The current production also boasts a pair of extraordinary actresses in Duncan and Shaw, though with one so fair and one so dark, few would think to cast them as twin sisters. This is Rickman’s third pairing with Duncan, who previously played the Marquise de Merteuil to his Valmont and Amanda to his Elyot. “What I have is the most profound respect and affection for her,” he says of Duncan, “but the important thing is that she would never trade on either of those things. We don’t piss about. We’re out there doing our best for each other.” Duncan is equally complimentary, noting that Rickman “doesn’t seek approval for the characters he plays, so you’d better engage and keep up. I think there’s always an invigorating hint of challenge in the air.”

Rickman has partnered Shaw almost as often. She also had a role in Les Liaisons dangereuses, and they have shared the stage in Mephisto and As You Like It. “It’s one of those great moments in life,” he says, “where you all come back into the rehearsal room again, and go, ‘Well, where have you been for the last God-knows-how-many-years? What’s been happening to you?’ And, of course, in Fiona’s case, enormous things, so it’s a real privilege to get back together again.”

Since they last prepared a play, Shaw has begun to direct operas, which Rickman suggests makes her particularly acute and inquisitive in rehearsal. Rickman has also become a director, staging the documentary play My Name Is Rachel Corrie, which ran at Minetta Lane after New York Theatre Workshop unceremoniously dropped it from the schedule, and a marvelous revival of August Strindberg’s The Creditors, which played at BAM last spring. He says he would like to direct again, but can’t discuss any forthcoming projects. “Ask me in a year’s time, when the things that I’m attached to are over or have started or have found their financing,” he says.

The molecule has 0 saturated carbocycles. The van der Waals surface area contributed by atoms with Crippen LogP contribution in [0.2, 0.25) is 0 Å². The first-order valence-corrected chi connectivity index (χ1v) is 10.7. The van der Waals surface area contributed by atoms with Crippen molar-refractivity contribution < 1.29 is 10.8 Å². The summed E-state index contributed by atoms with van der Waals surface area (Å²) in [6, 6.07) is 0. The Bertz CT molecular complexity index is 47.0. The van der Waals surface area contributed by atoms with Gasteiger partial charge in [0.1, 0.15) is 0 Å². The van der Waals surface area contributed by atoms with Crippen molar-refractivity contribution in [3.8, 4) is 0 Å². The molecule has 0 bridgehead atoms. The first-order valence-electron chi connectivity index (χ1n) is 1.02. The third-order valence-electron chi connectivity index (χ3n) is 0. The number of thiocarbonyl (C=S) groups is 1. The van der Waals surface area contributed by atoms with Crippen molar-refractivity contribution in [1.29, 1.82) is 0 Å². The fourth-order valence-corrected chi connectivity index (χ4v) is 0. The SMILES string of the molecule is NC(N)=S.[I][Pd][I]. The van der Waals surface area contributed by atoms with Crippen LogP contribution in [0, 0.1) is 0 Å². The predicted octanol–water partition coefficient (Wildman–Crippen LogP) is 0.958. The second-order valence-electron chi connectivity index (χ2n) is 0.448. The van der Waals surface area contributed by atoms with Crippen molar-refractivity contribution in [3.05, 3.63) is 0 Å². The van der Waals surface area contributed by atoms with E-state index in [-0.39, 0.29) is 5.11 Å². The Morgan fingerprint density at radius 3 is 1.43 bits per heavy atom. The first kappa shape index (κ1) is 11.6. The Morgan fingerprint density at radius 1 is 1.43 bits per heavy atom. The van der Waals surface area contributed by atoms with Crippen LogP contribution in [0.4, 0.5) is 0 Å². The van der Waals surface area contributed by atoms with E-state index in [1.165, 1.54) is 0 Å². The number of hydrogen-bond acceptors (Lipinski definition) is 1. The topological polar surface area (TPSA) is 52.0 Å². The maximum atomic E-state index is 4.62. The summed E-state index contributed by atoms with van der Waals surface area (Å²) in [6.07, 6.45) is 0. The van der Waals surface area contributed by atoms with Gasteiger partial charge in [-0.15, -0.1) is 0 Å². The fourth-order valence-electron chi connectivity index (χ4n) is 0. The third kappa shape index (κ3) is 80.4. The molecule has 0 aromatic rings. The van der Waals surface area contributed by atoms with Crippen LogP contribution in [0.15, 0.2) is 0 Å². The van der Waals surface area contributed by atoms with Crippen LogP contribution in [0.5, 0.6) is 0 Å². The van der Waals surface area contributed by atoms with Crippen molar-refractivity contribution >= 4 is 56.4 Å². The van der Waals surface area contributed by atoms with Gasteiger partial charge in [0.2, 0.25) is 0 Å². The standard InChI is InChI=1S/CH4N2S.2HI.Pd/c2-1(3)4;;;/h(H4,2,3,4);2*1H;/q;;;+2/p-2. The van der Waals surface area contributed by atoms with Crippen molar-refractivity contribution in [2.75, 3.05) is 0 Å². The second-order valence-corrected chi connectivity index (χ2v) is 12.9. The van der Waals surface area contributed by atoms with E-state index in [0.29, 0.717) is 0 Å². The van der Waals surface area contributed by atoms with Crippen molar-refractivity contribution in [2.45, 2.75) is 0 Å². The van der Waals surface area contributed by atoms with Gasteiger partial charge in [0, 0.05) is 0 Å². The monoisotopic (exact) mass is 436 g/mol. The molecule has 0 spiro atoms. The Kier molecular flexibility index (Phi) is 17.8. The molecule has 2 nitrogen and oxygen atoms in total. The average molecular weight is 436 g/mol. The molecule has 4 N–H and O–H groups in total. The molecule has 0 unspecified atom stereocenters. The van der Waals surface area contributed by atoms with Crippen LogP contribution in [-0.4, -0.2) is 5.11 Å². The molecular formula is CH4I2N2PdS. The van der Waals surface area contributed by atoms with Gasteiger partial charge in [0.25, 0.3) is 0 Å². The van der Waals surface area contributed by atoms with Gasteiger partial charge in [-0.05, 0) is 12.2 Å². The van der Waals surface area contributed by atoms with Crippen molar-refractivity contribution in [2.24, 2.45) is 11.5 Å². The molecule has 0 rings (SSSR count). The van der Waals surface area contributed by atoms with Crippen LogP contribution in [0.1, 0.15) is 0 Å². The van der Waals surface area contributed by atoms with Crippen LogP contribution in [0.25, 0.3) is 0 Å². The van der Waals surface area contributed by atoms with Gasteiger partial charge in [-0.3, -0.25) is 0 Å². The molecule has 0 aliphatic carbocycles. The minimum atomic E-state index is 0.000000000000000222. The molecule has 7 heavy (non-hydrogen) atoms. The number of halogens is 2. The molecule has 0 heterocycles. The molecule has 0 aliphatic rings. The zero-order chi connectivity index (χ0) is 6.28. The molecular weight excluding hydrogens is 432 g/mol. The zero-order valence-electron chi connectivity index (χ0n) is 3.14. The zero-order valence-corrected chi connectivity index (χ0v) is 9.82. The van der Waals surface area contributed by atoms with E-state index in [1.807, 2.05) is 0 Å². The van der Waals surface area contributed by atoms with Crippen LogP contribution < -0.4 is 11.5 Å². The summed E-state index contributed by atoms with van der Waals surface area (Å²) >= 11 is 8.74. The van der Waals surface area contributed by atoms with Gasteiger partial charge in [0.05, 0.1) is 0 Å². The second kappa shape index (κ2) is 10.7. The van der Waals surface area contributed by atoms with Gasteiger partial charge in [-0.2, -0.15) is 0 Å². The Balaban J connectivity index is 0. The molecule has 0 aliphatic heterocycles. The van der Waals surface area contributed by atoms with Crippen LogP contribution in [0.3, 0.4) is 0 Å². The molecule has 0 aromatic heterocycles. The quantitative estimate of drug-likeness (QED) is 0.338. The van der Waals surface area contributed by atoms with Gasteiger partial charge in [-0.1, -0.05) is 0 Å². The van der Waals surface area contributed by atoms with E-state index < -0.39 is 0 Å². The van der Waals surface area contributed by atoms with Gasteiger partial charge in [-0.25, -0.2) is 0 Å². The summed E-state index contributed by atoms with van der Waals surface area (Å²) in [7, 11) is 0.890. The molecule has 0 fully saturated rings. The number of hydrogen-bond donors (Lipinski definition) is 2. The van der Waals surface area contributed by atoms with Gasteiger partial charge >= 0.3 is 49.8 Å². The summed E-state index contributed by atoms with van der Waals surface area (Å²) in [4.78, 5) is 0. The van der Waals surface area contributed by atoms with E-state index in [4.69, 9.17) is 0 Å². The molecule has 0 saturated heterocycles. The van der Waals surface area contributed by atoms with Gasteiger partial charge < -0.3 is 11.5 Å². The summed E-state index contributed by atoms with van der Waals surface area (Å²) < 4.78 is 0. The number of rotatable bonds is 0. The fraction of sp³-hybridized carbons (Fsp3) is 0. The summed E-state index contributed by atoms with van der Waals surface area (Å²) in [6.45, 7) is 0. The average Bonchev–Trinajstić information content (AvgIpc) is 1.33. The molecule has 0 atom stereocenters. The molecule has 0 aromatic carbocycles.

You might wonder why Rickman continues to bother with the theater at all, considering how much more remunerative film is and how it plays to a much wider audience. But theater, he notes, “is part of me, it’s where I learned anything. It’s in me, and it puts its hand up every so often and says, ‘Oi, it’s about time you used this.’ ” In addition to directing and acting in it, Rickman attends the theater as often as possible and will try to see Time Stands Still and The Merchant of Venice before Brooklyn rehearsal begins. “I’ll go see anything,” he offers. “I’m a willing listener, a willing viewer. The aim is to keep current.”

And he’s eager to assure viewers that John Gabriel Borkman is very current, despite its 1890s composition and setting. “To me, John Gabriel Borkman isn’t an old play—it’s brand-new and of the moment,” he says. As to those who consider Ibsen rather hidebound, he absolutely dismisses the charge. Ibsen, he declares, “is thrilling and monumental and often very funny. Stuffy? Forget that. There won’t be anything stuffed on view.”